Recently I participated in a webinar for Kenan Flagler’s Tax Center. It covers state responses to the pandemic and policies being considered. While it is not focused on North Carolina or local governments, I think there is still much in there that is likely of interest to you all. Especially because we all know that what happens at the state level impacts the local level.
And my co-presenters (their bios are at the bottom) were amazing! One was named “The Most Influential Person on the Planet in State and Local Tax” by State Tax Notes and the other was identified by State Tax Notes as the “single most influential person in state taxation” and named as the publication’s inaugural Person of the Year.
The webinar is available here.
I have been having a great deal of conversations with folks across the state about what is going on with their sales taxes (and occupancy and food and beverage taxes). What has happened versus what was expected for FY21 and what they are thinking about for FY22 now that local governments are starting to begin their budget processes. I thought it might be useful to share some of the questions I have been getting and my answers to them and some of my broader thoughts about sales taxes and the pandemic, though it is no crystal ball. I am going to structure it like a q&a. I am not covering everything here and please reach out if there is more than I can help with.
- Q: Our sales taxes are recovering quickly, what are you seeing other places in the state?
- A: We are seeing that sales taxes have recovered more quickly than most people anticipated. That is great news, but I think a dose of caution should accompany it. First, we see a bump starting in in the June collections (so sales for the month of May) where it went from down 13.3% year-over-year to down 4% year-over-year and then by July (so June sales) it was up year-over-year by 10.75%. So that is all really promising, but we have to keep a few things in mind. 1) That is right when the state moved into Phase 2 and there may have been pent up demand. 2) That is when we have more generous unemployment benefits and federal stimulus, so people had more disposable income than they might otherwise have had. 3) Some people were deferring payments on rent and/or utilities, so they had less income than it looked like from their spending in that period. Also, that trend is not universal. Some areas are doing much better and others are having a slower recovery.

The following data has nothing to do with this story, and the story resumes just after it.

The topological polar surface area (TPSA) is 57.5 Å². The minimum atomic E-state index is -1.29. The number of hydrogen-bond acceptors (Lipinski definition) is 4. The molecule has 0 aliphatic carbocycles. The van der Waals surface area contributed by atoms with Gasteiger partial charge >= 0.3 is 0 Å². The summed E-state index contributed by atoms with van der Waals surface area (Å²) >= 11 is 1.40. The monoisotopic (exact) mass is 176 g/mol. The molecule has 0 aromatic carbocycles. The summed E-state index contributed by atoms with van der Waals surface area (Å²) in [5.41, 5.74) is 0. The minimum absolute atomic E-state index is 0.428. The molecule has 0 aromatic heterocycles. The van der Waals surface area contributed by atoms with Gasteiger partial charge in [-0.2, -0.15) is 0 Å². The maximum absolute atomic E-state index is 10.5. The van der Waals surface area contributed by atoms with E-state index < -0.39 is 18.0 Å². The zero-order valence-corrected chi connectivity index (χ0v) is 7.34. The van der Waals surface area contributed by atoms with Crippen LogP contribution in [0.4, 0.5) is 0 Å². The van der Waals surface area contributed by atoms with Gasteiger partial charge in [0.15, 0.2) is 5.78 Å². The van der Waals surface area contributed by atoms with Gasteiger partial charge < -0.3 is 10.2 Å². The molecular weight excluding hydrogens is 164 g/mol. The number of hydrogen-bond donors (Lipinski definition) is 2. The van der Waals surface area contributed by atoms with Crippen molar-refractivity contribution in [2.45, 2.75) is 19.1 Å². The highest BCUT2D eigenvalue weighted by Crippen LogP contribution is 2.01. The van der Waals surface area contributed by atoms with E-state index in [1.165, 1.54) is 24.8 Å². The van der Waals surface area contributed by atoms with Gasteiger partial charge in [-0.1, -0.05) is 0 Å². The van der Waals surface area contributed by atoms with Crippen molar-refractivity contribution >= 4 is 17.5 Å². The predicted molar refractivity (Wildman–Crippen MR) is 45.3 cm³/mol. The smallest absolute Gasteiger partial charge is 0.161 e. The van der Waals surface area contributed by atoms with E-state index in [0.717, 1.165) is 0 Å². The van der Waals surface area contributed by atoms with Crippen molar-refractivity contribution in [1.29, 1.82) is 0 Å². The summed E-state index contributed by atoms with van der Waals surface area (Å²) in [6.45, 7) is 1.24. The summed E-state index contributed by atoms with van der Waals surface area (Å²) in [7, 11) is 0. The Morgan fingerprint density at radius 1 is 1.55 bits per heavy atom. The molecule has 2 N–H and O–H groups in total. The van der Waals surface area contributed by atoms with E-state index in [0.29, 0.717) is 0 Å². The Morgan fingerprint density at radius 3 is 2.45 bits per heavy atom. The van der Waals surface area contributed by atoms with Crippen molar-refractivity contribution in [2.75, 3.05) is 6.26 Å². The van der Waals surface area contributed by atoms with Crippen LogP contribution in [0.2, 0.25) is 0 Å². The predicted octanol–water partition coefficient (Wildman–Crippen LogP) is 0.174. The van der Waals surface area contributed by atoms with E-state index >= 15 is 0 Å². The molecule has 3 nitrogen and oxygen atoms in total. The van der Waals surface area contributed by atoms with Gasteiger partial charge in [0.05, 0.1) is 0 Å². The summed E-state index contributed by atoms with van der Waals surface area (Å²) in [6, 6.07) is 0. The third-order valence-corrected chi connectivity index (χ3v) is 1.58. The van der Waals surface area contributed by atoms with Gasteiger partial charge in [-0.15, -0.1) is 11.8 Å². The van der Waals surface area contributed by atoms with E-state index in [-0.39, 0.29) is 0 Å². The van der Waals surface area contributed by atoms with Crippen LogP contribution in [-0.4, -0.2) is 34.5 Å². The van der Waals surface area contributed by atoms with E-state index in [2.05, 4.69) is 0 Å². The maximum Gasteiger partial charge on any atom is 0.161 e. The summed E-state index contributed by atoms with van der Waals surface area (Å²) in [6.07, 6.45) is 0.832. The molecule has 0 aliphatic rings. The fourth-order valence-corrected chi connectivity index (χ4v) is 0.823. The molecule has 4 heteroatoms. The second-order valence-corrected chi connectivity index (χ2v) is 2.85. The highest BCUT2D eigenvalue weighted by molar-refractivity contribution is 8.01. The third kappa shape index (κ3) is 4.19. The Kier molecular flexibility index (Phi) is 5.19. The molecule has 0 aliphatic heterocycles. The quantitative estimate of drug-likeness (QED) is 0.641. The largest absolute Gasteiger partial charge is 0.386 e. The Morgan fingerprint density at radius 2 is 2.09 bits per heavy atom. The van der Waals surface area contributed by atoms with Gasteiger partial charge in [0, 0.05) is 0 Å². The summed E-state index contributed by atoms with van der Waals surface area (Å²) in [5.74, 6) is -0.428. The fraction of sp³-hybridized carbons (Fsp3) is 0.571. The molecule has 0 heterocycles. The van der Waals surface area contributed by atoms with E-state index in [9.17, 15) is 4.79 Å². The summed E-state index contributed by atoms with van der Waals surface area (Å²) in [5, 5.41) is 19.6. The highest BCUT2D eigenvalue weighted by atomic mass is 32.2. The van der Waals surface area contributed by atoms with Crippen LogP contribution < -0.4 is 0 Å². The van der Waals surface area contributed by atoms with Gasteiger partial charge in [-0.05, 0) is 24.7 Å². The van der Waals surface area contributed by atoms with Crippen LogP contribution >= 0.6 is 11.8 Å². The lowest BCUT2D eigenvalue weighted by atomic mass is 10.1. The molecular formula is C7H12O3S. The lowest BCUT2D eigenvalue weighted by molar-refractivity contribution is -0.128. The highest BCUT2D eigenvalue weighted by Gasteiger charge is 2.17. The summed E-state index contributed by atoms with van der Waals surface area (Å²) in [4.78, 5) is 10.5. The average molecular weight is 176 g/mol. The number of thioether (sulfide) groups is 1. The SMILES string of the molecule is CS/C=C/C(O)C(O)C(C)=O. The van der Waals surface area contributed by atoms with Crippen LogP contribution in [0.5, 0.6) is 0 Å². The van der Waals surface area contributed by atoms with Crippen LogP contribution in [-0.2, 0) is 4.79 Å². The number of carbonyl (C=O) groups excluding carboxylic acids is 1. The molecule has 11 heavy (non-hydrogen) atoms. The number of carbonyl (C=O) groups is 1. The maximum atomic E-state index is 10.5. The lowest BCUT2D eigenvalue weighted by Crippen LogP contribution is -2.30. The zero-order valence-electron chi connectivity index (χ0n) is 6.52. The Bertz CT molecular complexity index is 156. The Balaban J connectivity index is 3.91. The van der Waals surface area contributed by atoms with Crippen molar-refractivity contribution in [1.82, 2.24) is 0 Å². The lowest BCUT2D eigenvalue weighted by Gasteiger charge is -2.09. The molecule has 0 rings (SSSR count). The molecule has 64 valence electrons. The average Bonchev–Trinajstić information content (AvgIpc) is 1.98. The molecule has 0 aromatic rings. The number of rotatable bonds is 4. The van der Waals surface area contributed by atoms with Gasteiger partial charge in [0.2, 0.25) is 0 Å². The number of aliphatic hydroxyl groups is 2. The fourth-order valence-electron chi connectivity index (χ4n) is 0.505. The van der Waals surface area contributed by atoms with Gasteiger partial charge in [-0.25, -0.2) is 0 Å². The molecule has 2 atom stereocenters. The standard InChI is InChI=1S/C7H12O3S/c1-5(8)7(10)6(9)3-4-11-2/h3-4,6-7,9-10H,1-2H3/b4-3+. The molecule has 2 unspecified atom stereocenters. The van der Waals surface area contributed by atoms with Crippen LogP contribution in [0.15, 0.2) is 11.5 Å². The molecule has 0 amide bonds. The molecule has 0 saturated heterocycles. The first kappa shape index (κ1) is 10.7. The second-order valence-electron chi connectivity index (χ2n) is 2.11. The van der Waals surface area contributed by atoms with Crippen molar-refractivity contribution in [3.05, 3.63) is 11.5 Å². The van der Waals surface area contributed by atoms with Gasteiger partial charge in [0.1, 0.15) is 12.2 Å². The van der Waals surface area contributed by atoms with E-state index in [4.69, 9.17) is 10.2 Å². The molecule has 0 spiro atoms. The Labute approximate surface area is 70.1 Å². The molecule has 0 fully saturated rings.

In a previous blog post, The COVID-19 Crisis and How North Carolina Local Governments are Budgeting for It, I laid out the results of a survey that the NCLM and the NCLGBA had conducted to counties and municipalities across the state in April. In this week’s blog post I am going to provide an overview of an updated survey that was send out in May. This survey had fewer respondents, but also provides more up-to-date information about the strategies and plans that local governments in North Carolina have, with another full months of information and better understanding of how COVID-19 is impacting their jurisdiction.
Recently the North Carolina League of Municipalities (NCLM) and the North Carolina Local Government Budget Association (NCLGBA) partnered on a survey of county and municipal governments across the state to better understand how local governments are budgeting for FY21. There are 142 responses. 29 are from counties and 113 are from municipalities. See the map below to see the number of jurisdictions from each county area (total of the county and municipal responses).
“I can’t think of anything that shows you are more committed to your work and your profession than a professional designation. A job applicant who has a professional designation earns an automatic interview from me.”
Marcus Kinrade, AAS, RES
Wake County Tax Administrator
Where is the windfall promised by the South Dakota v. Wayfair, Inc ruling? This is the first blog post in a short series about economic nexus, local sales and use taxes, and your revenue!
Well, first let’s all get on the same page. What is the South Dakota v. Wayfair, Inc (Wayfair) ruling, and why do we care about it?